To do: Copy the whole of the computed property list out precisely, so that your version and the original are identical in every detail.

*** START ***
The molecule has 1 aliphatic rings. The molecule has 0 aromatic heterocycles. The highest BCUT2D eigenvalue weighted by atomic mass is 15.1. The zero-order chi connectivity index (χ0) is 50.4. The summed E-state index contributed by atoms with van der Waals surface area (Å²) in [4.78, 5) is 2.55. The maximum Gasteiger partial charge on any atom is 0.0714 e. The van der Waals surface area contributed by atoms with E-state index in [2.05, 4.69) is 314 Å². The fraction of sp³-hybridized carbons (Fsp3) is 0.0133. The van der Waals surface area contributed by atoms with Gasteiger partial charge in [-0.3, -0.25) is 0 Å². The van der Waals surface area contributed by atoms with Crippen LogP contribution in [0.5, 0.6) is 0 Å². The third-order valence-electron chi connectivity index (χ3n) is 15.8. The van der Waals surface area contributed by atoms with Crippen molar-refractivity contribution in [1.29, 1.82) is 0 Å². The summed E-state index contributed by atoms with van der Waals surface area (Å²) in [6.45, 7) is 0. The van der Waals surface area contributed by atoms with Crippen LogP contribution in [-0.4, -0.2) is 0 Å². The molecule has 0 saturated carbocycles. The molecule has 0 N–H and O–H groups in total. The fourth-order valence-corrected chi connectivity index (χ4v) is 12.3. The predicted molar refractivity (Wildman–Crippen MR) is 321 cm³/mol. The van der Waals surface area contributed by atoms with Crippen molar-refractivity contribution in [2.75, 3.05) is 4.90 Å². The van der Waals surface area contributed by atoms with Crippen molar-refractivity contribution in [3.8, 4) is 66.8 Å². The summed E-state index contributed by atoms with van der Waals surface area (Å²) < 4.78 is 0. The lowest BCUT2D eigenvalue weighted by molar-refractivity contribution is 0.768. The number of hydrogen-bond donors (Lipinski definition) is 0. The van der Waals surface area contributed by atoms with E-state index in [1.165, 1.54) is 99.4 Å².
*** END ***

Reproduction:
The molecule has 1 aliphatic rings. The molecule has 0 aromatic heterocycles. The highest BCUT2D eigenvalue weighted by atomic mass is 15.1. The zero-order chi connectivity index (χ0) is 50.4. The summed E-state index contributed by atoms with van der Waals surface area (Å²) in [4.78, 5) is 2.55. The maximum Gasteiger partial charge on any atom is 0.0714 e. The van der Waals surface area contributed by atoms with E-state index in [2.05, 4.69) is 314 Å². The fraction of sp³-hybridized carbons (Fsp3) is 0.0133. The van der Waals surface area contributed by atoms with Gasteiger partial charge in [-0.3, -0.25) is 0 Å². The van der Waals surface area contributed by atoms with Crippen LogP contribution in [0.5, 0.6) is 0 Å². The third-order valence-electron chi connectivity index (χ3n) is 15.8. The van der Waals surface area contributed by atoms with Crippen molar-refractivity contribution in [1.29, 1.82) is 0 Å². The summed E-state index contributed by atoms with van der Waals surface area (Å²) in [6.45, 7) is 0. The van der Waals surface area contributed by atoms with Crippen LogP contribution in [-0.4, -0.2) is 0 Å². The molecule has 0 saturated carbocycles. The molecule has 0 N–H and O–H groups in total. The fourth-order valence-corrected chi connectivity index (χ4v) is 12.3. The predicted molar refractivity (Wildman–Crippen MR) is 321 cm³/mol. The van der Waals surface area contributed by atoms with Crippen molar-refractivity contribution in [2.75, 3.05) is 4.90 Å². The van der Waals surface area contributed by atoms with Crippen molar-refractivity contribution in [3.8, 4) is 66.8 Å². The summed E-state index contributed by atoms with van der Waals surface area (Å²) < 4.78 is 0. The lowest BCUT2D eigenvalue weighted by molar-refractivity contribution is 0.768. The number of hydrogen-bond donors (Lipinski definition) is 0. The van der Waals surface area contributed by atoms with E-state index in [1.165, 1.54) is 99.4 Å².